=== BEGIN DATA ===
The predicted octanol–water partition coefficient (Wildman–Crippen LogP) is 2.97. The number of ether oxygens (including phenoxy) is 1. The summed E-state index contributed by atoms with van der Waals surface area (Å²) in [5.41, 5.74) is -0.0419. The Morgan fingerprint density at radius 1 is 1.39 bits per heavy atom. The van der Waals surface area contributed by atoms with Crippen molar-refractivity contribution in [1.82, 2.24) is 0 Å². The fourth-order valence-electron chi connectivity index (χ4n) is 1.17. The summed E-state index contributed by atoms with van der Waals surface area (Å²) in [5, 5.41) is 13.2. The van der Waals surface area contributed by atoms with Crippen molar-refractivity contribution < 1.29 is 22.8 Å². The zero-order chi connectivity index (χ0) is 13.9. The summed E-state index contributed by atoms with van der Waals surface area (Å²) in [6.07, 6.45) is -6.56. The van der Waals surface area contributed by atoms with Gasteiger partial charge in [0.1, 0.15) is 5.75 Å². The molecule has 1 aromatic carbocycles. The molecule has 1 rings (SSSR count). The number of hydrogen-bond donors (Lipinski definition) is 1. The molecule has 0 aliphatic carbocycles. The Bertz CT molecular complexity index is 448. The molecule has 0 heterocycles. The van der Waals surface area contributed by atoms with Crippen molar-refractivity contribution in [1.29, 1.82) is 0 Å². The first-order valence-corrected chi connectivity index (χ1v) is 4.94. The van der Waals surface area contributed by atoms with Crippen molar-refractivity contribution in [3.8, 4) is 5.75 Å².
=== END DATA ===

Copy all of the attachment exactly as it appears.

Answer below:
The predicted octanol–water partition coefficient (Wildman–Crippen LogP) is 2.97. The number of ether oxygens (including phenoxy) is 1. The summed E-state index contributed by atoms with van der Waals surface area (Å²) in [5.41, 5.74) is -0.0419. The Morgan fingerprint density at radius 1 is 1.39 bits per heavy atom. The van der Waals surface area contributed by atoms with Crippen molar-refractivity contribution in [1.82, 2.24) is 0 Å². The fourth-order valence-electron chi connectivity index (χ4n) is 1.17. The summed E-state index contributed by atoms with van der Waals surface area (Å²) in [5, 5.41) is 13.2. The van der Waals surface area contributed by atoms with Crippen molar-refractivity contribution < 1.29 is 22.8 Å². The zero-order chi connectivity index (χ0) is 13.9. The summed E-state index contributed by atoms with van der Waals surface area (Å²) in [6.07, 6.45) is -6.56. The van der Waals surface area contributed by atoms with Gasteiger partial charge in [0.1, 0.15) is 5.75 Å². The molecule has 1 aromatic carbocycles. The molecule has 1 rings (SSSR count). The number of hydrogen-bond donors (Lipinski definition) is 1. The molecule has 0 aliphatic carbocycles. The Bertz CT molecular complexity index is 448. The molecule has 0 heterocycles. The van der Waals surface area contributed by atoms with Crippen molar-refractivity contribution in [1.29, 1.82) is 0 Å². The first-order valence-corrected chi connectivity index (χ1v) is 4.94. The van der Waals surface area contributed by atoms with Crippen molar-refractivity contribution in [3.8, 4) is 5.75 Å².